Mohammed Al Issa blames Islamophobia and right-wing nationalism for high number of ISIS fighters from Europe
Muslim World League chief calls for multi-faith peace caravan
More than half of ISIS fighters are of European descent, driven to extremism by Islamophobia and a rising tide of right-wing, nationalist movements across the continent, according to the general secretary of the Muslim World League.
In an interview with The National, Mohammed bin Abdul Karim Al Issa said a peaceful solution to the Palestinian question was also central to denying extremists a recruiting tool.
He called for a peace caravan of the world’s three Abrahamic faiths – Islam, Christianity and Judaism – to travel to Jerusalem and promote dialogue between the warring parties.
He was speaking during the organisation’s “Cultural Rapprochement Between the United States and the Muslim World” conference in New York, designed to promote dialogue between faiths and cultures.
Mr Al Issa, a former Saudi minister of justice, took over leadership of the Makkah-based Muslim World League two years ago and is seen as part of Crown Prince Mohammed bin Salman’s drive to promote a more moderate Islam.
The conference coincided with a wide-ranging Bloomberg interview with the Saudi crown prince in which he laid out the scope of his government’s initiative to tackle extremism and the extent of his close working relationship with US President Donald Trump.
“We have achieved a lot in the Middle East, especially against extremism, extremist ideologies, terrorism and [ISIS] disappeared in a very short time in Iraq and Syria, and a lot of extremist narratives have been demolished in the past two years, so this is a strong initiative,” Crown Prince Mohammed said.
For his part, Mr Al Issa said his organisation was working to build and run mosques that would act as a symbol of moderation and combat extremism. Much of the problem, he said, lay with Islamophobia in Europe.
“The nationalist right wing of some European countries have actually fed into the extremist narrative of ISIS. They have fed into hatred of misguided Muslim youth and encouraged them towards extremism,” he said.
“Muslim youth are born and raised in Europe but the nationalist right tell them 'you are not welcome', therefore ISIS is very happy about this division.
“According to our statistics more than 50 per cent of those who have joined ISIS as soldiers were of European descent.”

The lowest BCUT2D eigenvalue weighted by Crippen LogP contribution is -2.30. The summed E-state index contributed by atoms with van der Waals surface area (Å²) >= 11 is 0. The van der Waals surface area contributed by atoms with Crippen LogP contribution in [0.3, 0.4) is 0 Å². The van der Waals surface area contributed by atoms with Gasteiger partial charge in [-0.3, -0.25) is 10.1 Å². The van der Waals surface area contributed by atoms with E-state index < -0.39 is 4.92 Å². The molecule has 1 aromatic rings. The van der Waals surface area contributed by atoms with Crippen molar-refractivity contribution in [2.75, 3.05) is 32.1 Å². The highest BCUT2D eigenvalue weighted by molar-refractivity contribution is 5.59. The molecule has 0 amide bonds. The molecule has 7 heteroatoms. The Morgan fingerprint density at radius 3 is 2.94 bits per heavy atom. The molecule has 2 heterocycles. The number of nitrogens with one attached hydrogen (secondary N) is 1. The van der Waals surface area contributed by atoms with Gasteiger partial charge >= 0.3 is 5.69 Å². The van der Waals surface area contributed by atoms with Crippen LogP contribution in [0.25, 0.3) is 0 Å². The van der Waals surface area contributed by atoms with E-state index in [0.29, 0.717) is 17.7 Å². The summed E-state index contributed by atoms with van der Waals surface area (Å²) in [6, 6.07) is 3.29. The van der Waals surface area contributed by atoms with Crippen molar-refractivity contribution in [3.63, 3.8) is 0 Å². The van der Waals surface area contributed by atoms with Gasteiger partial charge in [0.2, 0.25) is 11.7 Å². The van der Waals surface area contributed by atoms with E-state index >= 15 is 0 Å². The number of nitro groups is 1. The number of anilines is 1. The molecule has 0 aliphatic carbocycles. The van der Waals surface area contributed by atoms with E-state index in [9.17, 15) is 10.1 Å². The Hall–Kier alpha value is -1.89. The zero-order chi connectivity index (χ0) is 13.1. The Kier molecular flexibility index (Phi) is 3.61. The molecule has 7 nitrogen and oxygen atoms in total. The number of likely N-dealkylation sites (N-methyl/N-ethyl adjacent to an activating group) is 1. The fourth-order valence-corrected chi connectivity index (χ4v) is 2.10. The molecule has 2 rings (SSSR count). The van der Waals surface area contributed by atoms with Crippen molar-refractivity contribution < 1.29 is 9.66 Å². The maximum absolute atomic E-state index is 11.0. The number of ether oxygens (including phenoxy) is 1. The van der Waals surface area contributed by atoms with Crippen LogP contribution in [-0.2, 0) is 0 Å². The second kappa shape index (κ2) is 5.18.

Mr Al Issa said all religions were vulnerable to extremists exploiting conflict to corrupt their message. Today, he said, the fate of the Palestinian people was one such cause that was being used to justify hatred.
“The current situation is too bloody. The only people taking advantage of this are extremists and people with political agendas,” he said.
“The victims are innocent civilians therefore there needs to be a solution for the sake of those innocent civilians on all sides.”
In a speech before 400 religious leaders gathered in the Ziegfeld Ballroom in Manhattan, Mr Al Issa called for the conference to back his idea for a caravan to the region to promote peace.
“This convoy should represent the three religions to visit all the holy places in Jerusalem to dialogue sage people to support any project or initiative that will contribute to settling this crisis,” he said.
He also explored that same themes of tackling extremism in his speech that closed the first day of the conference.“Great religions are not extreme by nature; and at the same time, there is no religion that is free of extremists who believe that they solely are privileged with the absolute truth,” he said.
The conference also heard messages of unity from Jewish and Christian leaders.
The Rev Brian McWeeney, director of the office of ecumenical and interreligious affairs at the Roman Catholic archdiocese of New York, said he was delighted to take part in an effort to build bridges.
“The one God made us all and we have got to keep that reality ahead of us as we continue to live our lives and build up that sense of community,” he said. “We have so much more in common than we have differences.”
While the Muslim World League continues its overseas outreach, the work also continues at home.
Crown Prince Mohammed said he would continue to take tough action against extremists inside Saudi Arabia. He said Saudi authorities had arrested about 1,500 people during the past three years.
“Anyone against whom we have clear, accurate information - based on Saudi laws - that they have links with intelligence against Saudi Arabia or extremism or terrorists, they will face Saudi law,” he said. “We have do to this.
“We cannot fight extremists having 500 or 700 extremists on the streets recruiting people against the movement against them. So of course it’s against Saudi law, against the interest of Saudi Arabia, against the interest of the whole world.”